If you’ve ever grumbled about paying union dues, consider this. Part of 802’s job is to assist and represent members when they feel they were mistreated. Most recently, percussionist Ed Uribe won a $23,000 grievance because an employer failed to live up to the terms of a union contract.
Uribe’s grievance had to do with what’s called “identity with the product.” This dry-sounding phrase is actually quite important, and it’s a clause that we try to achieve in every theatre contract we negotiate. In a nutshell, it means that if you perform in a workshop or Off Broadway musical and it goes to Broadway, you get the chair.
In Uribe’s case, he had been hired for the workshop version of “Mambo Kings.” The Theatre Department keeps a close lookout for announcements of any workshops. Very often the information for a workshop is discovered through the trade papers. In the case of “Mambo Kings” Local 802 caught the casting notice in “Backstage,” which read, “There will be a six-week, fully-staged workshop with a subsequent Broadway production.”
Eventually, the union heard from a few members who had been contacted to do the work. We approached the employer — Allan Wasser Associates — who agreed to negotiate for the workshop.
However, the Wasser office didn’t want to grant musicians identity with the product. The employer told us that musicians were not only an artistic part of the production, but a visual part as well and he didn’t want to get stuck with musicians who didn’t work out on stage when the show went to Broadway.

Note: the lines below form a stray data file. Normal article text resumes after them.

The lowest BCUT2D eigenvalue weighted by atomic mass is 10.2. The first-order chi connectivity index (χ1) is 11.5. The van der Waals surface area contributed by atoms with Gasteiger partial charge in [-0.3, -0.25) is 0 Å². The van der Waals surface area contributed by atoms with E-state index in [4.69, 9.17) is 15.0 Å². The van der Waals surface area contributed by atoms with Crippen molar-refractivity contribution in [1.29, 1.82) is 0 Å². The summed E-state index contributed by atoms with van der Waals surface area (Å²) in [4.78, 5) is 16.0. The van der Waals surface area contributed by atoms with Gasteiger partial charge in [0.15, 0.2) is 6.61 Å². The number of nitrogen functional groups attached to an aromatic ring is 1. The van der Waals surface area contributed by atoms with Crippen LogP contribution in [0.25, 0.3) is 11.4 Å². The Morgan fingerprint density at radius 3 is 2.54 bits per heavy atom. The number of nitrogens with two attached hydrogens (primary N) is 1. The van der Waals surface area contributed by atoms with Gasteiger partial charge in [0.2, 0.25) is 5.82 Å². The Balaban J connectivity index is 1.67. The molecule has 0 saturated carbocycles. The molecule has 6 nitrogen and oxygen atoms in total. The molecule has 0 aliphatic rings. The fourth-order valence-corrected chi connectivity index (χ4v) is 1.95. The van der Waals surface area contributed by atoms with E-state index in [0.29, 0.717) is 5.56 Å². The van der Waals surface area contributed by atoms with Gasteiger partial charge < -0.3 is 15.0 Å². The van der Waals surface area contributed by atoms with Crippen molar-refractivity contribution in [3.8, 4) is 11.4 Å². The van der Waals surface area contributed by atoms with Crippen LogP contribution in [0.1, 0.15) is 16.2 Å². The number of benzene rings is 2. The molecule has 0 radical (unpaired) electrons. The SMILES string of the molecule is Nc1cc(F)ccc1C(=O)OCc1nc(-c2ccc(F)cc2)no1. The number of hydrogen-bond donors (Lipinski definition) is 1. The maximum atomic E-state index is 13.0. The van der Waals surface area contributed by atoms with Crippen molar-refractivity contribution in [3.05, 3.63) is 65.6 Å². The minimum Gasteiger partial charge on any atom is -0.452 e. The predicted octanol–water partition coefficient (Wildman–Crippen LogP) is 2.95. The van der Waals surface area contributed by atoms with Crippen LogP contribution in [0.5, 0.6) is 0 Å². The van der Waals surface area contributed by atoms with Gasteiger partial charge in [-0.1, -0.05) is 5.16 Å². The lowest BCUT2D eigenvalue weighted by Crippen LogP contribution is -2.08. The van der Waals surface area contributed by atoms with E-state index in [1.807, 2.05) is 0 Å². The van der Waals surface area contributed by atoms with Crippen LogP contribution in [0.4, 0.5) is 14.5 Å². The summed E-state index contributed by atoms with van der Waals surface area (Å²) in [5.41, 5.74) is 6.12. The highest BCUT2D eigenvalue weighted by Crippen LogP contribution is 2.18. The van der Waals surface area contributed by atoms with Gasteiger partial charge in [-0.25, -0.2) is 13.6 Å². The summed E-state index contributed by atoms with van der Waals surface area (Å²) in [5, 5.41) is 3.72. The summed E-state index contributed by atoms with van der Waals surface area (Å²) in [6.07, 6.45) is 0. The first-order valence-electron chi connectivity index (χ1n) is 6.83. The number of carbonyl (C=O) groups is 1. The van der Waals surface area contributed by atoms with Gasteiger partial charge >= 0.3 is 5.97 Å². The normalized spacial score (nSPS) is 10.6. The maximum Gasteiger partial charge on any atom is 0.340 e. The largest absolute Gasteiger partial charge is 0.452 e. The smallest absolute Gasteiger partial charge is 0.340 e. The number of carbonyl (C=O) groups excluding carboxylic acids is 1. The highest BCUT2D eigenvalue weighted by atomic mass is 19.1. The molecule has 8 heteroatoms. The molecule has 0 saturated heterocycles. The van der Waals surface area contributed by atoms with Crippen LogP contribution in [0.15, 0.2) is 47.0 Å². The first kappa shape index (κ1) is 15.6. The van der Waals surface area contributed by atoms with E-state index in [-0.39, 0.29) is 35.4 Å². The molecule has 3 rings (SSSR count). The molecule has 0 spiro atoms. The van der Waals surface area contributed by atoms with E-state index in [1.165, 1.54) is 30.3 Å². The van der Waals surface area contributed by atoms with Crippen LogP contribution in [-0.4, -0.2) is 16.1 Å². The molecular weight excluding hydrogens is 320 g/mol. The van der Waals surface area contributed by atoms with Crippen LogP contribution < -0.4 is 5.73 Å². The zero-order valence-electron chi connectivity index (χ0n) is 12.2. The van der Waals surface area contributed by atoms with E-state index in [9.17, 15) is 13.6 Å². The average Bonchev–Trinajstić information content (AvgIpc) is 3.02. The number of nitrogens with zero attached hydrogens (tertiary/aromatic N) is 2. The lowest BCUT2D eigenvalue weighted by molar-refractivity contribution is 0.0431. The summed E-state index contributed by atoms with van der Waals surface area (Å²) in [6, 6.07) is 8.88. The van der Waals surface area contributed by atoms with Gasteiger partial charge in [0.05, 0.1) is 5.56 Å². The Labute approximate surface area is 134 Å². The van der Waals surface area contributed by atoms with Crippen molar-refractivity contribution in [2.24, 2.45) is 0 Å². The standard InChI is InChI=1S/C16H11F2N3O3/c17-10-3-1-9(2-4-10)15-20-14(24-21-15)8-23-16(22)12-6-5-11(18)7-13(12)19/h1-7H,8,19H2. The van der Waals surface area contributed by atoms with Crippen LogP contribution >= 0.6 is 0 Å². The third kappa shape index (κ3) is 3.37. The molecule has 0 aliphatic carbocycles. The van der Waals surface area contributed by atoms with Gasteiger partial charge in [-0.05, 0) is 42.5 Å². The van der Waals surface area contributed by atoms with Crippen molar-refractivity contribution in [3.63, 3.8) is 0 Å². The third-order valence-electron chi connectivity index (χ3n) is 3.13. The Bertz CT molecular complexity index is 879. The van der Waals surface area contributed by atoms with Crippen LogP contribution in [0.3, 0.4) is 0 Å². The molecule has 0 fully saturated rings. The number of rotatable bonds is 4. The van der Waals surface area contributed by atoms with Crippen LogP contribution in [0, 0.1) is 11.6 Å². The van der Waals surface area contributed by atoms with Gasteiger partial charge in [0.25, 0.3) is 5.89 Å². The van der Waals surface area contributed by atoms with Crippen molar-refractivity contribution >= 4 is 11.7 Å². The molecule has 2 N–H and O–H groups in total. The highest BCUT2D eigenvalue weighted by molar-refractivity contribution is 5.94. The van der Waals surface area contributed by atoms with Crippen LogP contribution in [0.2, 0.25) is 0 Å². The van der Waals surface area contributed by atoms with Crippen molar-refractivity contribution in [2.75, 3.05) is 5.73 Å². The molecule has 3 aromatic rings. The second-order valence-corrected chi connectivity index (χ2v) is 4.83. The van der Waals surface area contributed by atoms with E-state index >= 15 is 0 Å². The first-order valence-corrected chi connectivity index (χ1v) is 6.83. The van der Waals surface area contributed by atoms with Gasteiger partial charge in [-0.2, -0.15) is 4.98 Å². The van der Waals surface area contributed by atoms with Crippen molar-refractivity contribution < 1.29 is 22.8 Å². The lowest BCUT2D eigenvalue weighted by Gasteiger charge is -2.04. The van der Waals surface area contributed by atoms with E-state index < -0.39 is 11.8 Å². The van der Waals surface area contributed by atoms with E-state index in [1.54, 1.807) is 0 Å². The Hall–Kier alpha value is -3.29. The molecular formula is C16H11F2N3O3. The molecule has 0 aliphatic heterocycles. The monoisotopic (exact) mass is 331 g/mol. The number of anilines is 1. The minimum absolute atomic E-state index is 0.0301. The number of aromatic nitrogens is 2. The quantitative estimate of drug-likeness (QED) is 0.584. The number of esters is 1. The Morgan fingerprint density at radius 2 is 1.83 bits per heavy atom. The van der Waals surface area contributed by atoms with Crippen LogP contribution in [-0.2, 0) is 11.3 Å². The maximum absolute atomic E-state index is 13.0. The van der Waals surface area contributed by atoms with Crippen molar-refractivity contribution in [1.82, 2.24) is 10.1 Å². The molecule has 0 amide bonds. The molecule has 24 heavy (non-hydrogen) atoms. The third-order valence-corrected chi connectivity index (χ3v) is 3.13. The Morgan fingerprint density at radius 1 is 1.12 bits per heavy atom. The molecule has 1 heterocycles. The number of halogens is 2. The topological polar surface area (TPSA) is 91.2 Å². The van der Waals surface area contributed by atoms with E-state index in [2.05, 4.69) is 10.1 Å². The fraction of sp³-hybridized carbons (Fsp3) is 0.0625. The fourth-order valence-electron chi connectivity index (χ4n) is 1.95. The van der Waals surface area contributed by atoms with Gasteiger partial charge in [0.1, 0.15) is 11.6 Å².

Eventually, the union and the employer agreed to altered language. The new language gave the musicians full identity of product rights only if they successfully completed the workshop production (according to the judgment of the artistic director).
The workshop came and went and the musicians performed to expectations.
However, six months later, Ed Uribe found out that other musicians were being called to begin the Broadway rehearsals and he hadn’t. Shortly thereafter he received a notification from the employer that he would not be hired for the Broadway production.
802 filed a grievance, which was ignored by the employer, prompting us to file for arbitration. This got the employer’s attention, who offered to settle.
Our position was that Uribe should be offered the chair. But another musician had already been offered the job, and Uribe himself was willing to discuss a compromise. After several weeks the parties reached an agreement for $23,000.
If you get an offer of work at a workshop or other developmental project, call Principal Theatre Rep Mary Donovan at (212) 245-4802, ext. 156.